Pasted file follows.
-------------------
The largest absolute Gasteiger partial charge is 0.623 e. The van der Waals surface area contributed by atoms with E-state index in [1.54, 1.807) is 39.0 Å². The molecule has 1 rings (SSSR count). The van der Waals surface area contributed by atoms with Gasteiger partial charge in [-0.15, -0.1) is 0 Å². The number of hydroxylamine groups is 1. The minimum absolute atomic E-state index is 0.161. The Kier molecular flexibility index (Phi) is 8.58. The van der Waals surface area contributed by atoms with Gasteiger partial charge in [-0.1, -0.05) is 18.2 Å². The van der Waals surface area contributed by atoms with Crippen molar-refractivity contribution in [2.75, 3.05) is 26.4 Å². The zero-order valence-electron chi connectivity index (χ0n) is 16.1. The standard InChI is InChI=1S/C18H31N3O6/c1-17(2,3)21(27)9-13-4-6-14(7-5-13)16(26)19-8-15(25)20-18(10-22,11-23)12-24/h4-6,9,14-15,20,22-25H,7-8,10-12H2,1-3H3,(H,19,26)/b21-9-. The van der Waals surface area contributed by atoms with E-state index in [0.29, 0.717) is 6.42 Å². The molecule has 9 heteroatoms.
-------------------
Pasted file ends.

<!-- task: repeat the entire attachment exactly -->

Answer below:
The largest absolute Gasteiger partial charge is 0.623 e. The van der Waals surface area contributed by atoms with E-state index in [1.54, 1.807) is 39.0 Å². The molecule has 1 rings (SSSR count). The van der Waals surface area contributed by atoms with Gasteiger partial charge in [-0.15, -0.1) is 0 Å². The number of hydroxylamine groups is 1. The minimum absolute atomic E-state index is 0.161. The Kier molecular flexibility index (Phi) is 8.58. The van der Waals surface area contributed by atoms with Gasteiger partial charge in [-0.1, -0.05) is 18.2 Å². The van der Waals surface area contributed by atoms with Crippen molar-refractivity contribution in [2.75, 3.05) is 26.4 Å². The zero-order valence-electron chi connectivity index (χ0n) is 16.1. The standard InChI is InChI=1S/C18H31N3O6/c1-17(2,3)21(27)9-13-4-6-14(7-5-13)16(26)19-8-15(25)20-18(10-22,11-23)12-24/h4-6,9,14-15,20,22-25H,7-8,10-12H2,1-3H3,(H,19,26)/b21-9-. The van der Waals surface area contributed by atoms with E-state index in [0.29, 0.717) is 6.42 Å². The molecule has 9 heteroatoms.